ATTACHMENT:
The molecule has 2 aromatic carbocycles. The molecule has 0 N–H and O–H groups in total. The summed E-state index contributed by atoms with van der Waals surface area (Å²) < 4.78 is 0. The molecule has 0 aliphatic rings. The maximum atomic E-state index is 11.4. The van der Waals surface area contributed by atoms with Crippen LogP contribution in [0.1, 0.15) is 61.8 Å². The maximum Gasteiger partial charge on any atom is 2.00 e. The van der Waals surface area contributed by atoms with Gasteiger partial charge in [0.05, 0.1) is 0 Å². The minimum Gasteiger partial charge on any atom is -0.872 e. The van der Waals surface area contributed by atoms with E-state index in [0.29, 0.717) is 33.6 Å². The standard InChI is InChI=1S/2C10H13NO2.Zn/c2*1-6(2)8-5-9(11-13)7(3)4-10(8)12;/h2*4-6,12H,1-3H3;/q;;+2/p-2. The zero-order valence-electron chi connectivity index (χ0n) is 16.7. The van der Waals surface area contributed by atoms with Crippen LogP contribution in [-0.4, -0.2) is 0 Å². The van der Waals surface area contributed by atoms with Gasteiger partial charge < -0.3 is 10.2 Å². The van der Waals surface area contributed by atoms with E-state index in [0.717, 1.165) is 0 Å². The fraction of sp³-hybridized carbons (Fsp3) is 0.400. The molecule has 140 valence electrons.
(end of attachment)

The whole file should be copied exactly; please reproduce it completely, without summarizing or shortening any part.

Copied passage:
The molecule has 2 aromatic carbocycles. The molecule has 0 N–H and O–H groups in total. The summed E-state index contributed by atoms with van der Waals surface area (Å²) < 4.78 is 0. The molecule has 0 aliphatic rings. The maximum atomic E-state index is 11.4. The van der Waals surface area contributed by atoms with Crippen LogP contribution in [0.1, 0.15) is 61.8 Å². The maximum Gasteiger partial charge on any atom is 2.00 e. The van der Waals surface area contributed by atoms with Gasteiger partial charge in [0.05, 0.1) is 0 Å². The minimum Gasteiger partial charge on any atom is -0.872 e. The van der Waals surface area contributed by atoms with E-state index in [0.29, 0.717) is 33.6 Å². The standard InChI is InChI=1S/2C10H13NO2.Zn/c2*1-6(2)8-5-9(11-13)7(3)4-10(8)12;/h2*4-6,12H,1-3H3;/q;;+2/p-2. The zero-order valence-electron chi connectivity index (χ0n) is 16.7. The van der Waals surface area contributed by atoms with Crippen LogP contribution in [-0.4, -0.2) is 0 Å². The van der Waals surface area contributed by atoms with Gasteiger partial charge < -0.3 is 10.2 Å². The van der Waals surface area contributed by atoms with E-state index in [0.717, 1.165) is 0 Å². The fraction of sp³-hybridized carbons (Fsp3) is 0.400. The molecule has 140 valence electrons.